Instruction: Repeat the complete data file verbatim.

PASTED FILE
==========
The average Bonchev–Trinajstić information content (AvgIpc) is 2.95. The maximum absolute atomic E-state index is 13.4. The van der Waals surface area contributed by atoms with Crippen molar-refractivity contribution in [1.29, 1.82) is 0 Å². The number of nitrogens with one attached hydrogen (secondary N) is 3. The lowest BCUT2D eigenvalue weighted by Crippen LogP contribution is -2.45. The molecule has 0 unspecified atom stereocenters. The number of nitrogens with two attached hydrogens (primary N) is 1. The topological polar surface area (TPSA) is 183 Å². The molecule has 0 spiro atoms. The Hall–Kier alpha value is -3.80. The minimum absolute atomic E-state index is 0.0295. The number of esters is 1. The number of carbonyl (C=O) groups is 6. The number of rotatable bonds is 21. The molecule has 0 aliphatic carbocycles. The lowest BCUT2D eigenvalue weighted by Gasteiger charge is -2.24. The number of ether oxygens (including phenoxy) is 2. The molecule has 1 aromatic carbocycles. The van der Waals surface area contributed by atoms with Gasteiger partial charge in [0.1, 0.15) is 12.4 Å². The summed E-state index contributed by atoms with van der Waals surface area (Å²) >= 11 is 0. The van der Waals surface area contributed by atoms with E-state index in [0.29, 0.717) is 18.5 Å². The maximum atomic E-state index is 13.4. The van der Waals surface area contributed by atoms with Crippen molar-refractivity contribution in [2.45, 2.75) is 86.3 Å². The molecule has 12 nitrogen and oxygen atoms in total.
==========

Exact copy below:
The average Bonchev–Trinajstić information content (AvgIpc) is 2.95. The maximum absolute atomic E-state index is 13.4. The van der Waals surface area contributed by atoms with Crippen molar-refractivity contribution in [1.29, 1.82) is 0 Å². The number of nitrogens with one attached hydrogen (secondary N) is 3. The lowest BCUT2D eigenvalue weighted by Crippen LogP contribution is -2.45. The molecule has 0 unspecified atom stereocenters. The number of nitrogens with two attached hydrogens (primary N) is 1. The topological polar surface area (TPSA) is 183 Å². The molecule has 0 spiro atoms. The Hall–Kier alpha value is -3.80. The minimum absolute atomic E-state index is 0.0295. The number of esters is 1. The number of carbonyl (C=O) groups is 6. The number of rotatable bonds is 21. The molecule has 0 aliphatic carbocycles. The lowest BCUT2D eigenvalue weighted by Gasteiger charge is -2.24. The number of ether oxygens (including phenoxy) is 2. The molecule has 1 aromatic carbocycles. The van der Waals surface area contributed by atoms with Gasteiger partial charge in [0.1, 0.15) is 12.4 Å². The summed E-state index contributed by atoms with van der Waals surface area (Å²) >= 11 is 0. The van der Waals surface area contributed by atoms with E-state index in [0.29, 0.717) is 18.5 Å². The maximum atomic E-state index is 13.4. The van der Waals surface area contributed by atoms with Crippen molar-refractivity contribution in [2.45, 2.75) is 86.3 Å². The molecule has 12 nitrogen and oxygen atoms in total.